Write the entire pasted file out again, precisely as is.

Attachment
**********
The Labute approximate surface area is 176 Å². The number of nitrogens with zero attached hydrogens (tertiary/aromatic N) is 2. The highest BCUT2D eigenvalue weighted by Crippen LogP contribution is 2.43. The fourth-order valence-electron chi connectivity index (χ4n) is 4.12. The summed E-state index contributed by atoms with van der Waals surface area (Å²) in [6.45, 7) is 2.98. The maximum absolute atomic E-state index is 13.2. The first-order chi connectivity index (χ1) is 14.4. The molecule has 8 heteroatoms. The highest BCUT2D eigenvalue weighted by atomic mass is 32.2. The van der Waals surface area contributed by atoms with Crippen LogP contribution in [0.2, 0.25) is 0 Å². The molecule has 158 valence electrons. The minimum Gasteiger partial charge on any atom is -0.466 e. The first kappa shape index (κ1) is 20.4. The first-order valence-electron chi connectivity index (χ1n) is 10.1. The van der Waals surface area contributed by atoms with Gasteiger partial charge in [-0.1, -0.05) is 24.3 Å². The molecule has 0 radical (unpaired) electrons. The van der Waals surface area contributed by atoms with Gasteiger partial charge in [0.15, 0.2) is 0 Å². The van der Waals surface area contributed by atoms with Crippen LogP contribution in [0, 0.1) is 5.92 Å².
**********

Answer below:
The Labute approximate surface area is 176 Å². The number of nitrogens with zero attached hydrogens (tertiary/aromatic N) is 2. The highest BCUT2D eigenvalue weighted by Crippen LogP contribution is 2.43. The fourth-order valence-electron chi connectivity index (χ4n) is 4.12. The summed E-state index contributed by atoms with van der Waals surface area (Å²) in [6.45, 7) is 2.98. The maximum absolute atomic E-state index is 13.2. The first-order chi connectivity index (χ1) is 14.4. The molecule has 8 heteroatoms. The highest BCUT2D eigenvalue weighted by atomic mass is 32.2. The van der Waals surface area contributed by atoms with Crippen LogP contribution in [0.2, 0.25) is 0 Å². The molecule has 158 valence electrons. The minimum Gasteiger partial charge on any atom is -0.466 e. The first kappa shape index (κ1) is 20.4. The first-order valence-electron chi connectivity index (χ1n) is 10.1. The van der Waals surface area contributed by atoms with Gasteiger partial charge in [-0.1, -0.05) is 24.3 Å². The molecule has 0 radical (unpaired) electrons. The van der Waals surface area contributed by atoms with Gasteiger partial charge in [0.15, 0.2) is 0 Å². The van der Waals surface area contributed by atoms with Crippen LogP contribution in [0, 0.1) is 5.92 Å².